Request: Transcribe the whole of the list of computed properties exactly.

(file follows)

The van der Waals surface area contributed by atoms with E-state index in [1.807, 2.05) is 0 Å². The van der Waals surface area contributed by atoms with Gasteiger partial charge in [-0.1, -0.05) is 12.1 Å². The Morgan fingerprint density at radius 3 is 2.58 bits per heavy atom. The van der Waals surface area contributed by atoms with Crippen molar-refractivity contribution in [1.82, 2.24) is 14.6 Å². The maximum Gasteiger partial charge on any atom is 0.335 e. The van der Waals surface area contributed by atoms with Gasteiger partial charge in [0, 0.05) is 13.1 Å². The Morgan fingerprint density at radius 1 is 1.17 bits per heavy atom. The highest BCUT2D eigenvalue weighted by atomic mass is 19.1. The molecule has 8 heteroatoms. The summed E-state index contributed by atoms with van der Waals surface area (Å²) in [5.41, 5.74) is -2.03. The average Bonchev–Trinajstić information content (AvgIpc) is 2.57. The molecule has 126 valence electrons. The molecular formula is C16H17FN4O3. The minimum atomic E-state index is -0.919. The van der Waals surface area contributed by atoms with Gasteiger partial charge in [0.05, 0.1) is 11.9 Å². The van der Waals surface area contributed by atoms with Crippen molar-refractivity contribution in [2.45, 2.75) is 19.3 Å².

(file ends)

The van der Waals surface area contributed by atoms with E-state index in [1.807, 2.05) is 0 Å². The van der Waals surface area contributed by atoms with Gasteiger partial charge in [-0.1, -0.05) is 12.1 Å². The Morgan fingerprint density at radius 3 is 2.58 bits per heavy atom. The van der Waals surface area contributed by atoms with Crippen molar-refractivity contribution in [1.82, 2.24) is 14.6 Å². The maximum Gasteiger partial charge on any atom is 0.335 e. The van der Waals surface area contributed by atoms with Gasteiger partial charge in [0, 0.05) is 13.1 Å². The Morgan fingerprint density at radius 1 is 1.17 bits per heavy atom. The highest BCUT2D eigenvalue weighted by atomic mass is 19.1. The molecule has 8 heteroatoms. The summed E-state index contributed by atoms with van der Waals surface area (Å²) in [5.41, 5.74) is -2.03. The average Bonchev–Trinajstić information content (AvgIpc) is 2.57. The molecule has 126 valence electrons. The molecular formula is C16H17FN4O3. The minimum atomic E-state index is -0.919. The van der Waals surface area contributed by atoms with Gasteiger partial charge in [0.05, 0.1) is 11.9 Å². The van der Waals surface area contributed by atoms with Crippen molar-refractivity contribution in [2.45, 2.75) is 19.3 Å².